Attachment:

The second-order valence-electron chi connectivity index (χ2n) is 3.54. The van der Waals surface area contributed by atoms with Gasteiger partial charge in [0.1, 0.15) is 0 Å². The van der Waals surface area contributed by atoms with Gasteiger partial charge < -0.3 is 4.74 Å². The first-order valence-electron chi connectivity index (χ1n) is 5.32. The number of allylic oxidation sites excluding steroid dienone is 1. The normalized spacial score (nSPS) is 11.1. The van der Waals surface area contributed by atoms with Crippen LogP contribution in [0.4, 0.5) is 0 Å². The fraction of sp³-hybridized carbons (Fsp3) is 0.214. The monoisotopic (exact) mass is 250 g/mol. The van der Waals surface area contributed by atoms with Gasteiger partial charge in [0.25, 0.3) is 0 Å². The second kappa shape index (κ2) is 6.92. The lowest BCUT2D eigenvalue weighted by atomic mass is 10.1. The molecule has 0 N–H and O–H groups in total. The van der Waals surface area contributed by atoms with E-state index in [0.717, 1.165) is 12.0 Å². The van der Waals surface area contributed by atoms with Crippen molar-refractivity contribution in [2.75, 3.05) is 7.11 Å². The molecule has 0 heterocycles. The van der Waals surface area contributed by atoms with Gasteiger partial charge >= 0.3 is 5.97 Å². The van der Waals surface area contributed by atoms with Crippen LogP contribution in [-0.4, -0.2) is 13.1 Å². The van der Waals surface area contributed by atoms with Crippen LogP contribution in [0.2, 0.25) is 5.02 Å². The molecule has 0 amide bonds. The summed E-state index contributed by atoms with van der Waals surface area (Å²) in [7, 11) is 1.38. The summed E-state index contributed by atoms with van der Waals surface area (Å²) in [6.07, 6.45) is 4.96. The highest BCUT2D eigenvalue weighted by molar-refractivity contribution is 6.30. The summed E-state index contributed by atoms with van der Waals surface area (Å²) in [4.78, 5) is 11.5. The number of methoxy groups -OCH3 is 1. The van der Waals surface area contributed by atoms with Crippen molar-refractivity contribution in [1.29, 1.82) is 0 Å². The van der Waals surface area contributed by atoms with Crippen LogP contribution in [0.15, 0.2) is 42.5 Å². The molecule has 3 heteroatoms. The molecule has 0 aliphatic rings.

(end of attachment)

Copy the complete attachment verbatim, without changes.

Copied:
The second-order valence-electron chi connectivity index (χ2n) is 3.54. The van der Waals surface area contributed by atoms with Gasteiger partial charge in [0.1, 0.15) is 0 Å². The van der Waals surface area contributed by atoms with Gasteiger partial charge < -0.3 is 4.74 Å². The first-order valence-electron chi connectivity index (χ1n) is 5.32. The number of allylic oxidation sites excluding steroid dienone is 1. The normalized spacial score (nSPS) is 11.1. The van der Waals surface area contributed by atoms with Crippen LogP contribution in [0.4, 0.5) is 0 Å². The fraction of sp³-hybridized carbons (Fsp3) is 0.214. The monoisotopic (exact) mass is 250 g/mol. The van der Waals surface area contributed by atoms with Gasteiger partial charge in [0.25, 0.3) is 0 Å². The second kappa shape index (κ2) is 6.92. The lowest BCUT2D eigenvalue weighted by atomic mass is 10.1. The molecule has 0 N–H and O–H groups in total. The van der Waals surface area contributed by atoms with E-state index in [0.717, 1.165) is 12.0 Å². The van der Waals surface area contributed by atoms with Crippen molar-refractivity contribution in [2.75, 3.05) is 7.11 Å². The molecule has 0 heterocycles. The van der Waals surface area contributed by atoms with Gasteiger partial charge >= 0.3 is 5.97 Å². The van der Waals surface area contributed by atoms with Crippen LogP contribution in [-0.4, -0.2) is 13.1 Å². The van der Waals surface area contributed by atoms with Crippen LogP contribution in [0.2, 0.25) is 5.02 Å². The molecule has 0 amide bonds. The summed E-state index contributed by atoms with van der Waals surface area (Å²) in [7, 11) is 1.38. The summed E-state index contributed by atoms with van der Waals surface area (Å²) in [6.07, 6.45) is 4.96. The highest BCUT2D eigenvalue weighted by molar-refractivity contribution is 6.30. The summed E-state index contributed by atoms with van der Waals surface area (Å²) in [4.78, 5) is 11.5. The number of methoxy groups -OCH3 is 1. The van der Waals surface area contributed by atoms with Crippen molar-refractivity contribution in [1.29, 1.82) is 0 Å². The van der Waals surface area contributed by atoms with Crippen LogP contribution in [0.15, 0.2) is 42.5 Å². The molecule has 3 heteroatoms. The molecule has 0 aliphatic rings.